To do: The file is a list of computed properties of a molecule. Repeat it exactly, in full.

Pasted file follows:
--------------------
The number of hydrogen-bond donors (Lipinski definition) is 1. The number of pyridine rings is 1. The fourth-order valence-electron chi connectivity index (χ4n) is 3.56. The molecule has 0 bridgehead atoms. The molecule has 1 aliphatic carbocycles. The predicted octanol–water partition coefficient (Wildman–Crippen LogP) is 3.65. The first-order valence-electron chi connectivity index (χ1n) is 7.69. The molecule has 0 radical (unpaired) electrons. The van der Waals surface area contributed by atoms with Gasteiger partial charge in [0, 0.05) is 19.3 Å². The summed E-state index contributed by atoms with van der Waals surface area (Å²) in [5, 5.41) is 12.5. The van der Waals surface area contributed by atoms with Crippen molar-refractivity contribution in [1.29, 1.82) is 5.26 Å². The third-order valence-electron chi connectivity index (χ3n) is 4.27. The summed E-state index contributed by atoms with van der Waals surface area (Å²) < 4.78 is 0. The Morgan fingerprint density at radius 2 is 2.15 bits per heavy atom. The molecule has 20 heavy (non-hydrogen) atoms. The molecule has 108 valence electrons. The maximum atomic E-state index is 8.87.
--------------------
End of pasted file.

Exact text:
The number of hydrogen-bond donors (Lipinski definition) is 1. The number of pyridine rings is 1. The fourth-order valence-electron chi connectivity index (χ4n) is 3.56. The molecule has 0 bridgehead atoms. The molecule has 1 aliphatic carbocycles. The predicted octanol–water partition coefficient (Wildman–Crippen LogP) is 3.65. The first-order valence-electron chi connectivity index (χ1n) is 7.69. The molecule has 0 radical (unpaired) electrons. The van der Waals surface area contributed by atoms with Gasteiger partial charge in [0, 0.05) is 19.3 Å². The summed E-state index contributed by atoms with van der Waals surface area (Å²) in [5, 5.41) is 12.5. The van der Waals surface area contributed by atoms with Crippen molar-refractivity contribution in [1.29, 1.82) is 5.26 Å². The third-order valence-electron chi connectivity index (χ3n) is 4.27. The summed E-state index contributed by atoms with van der Waals surface area (Å²) < 4.78 is 0. The Morgan fingerprint density at radius 2 is 2.15 bits per heavy atom. The molecule has 20 heavy (non-hydrogen) atoms. The molecule has 108 valence electrons. The maximum atomic E-state index is 8.87.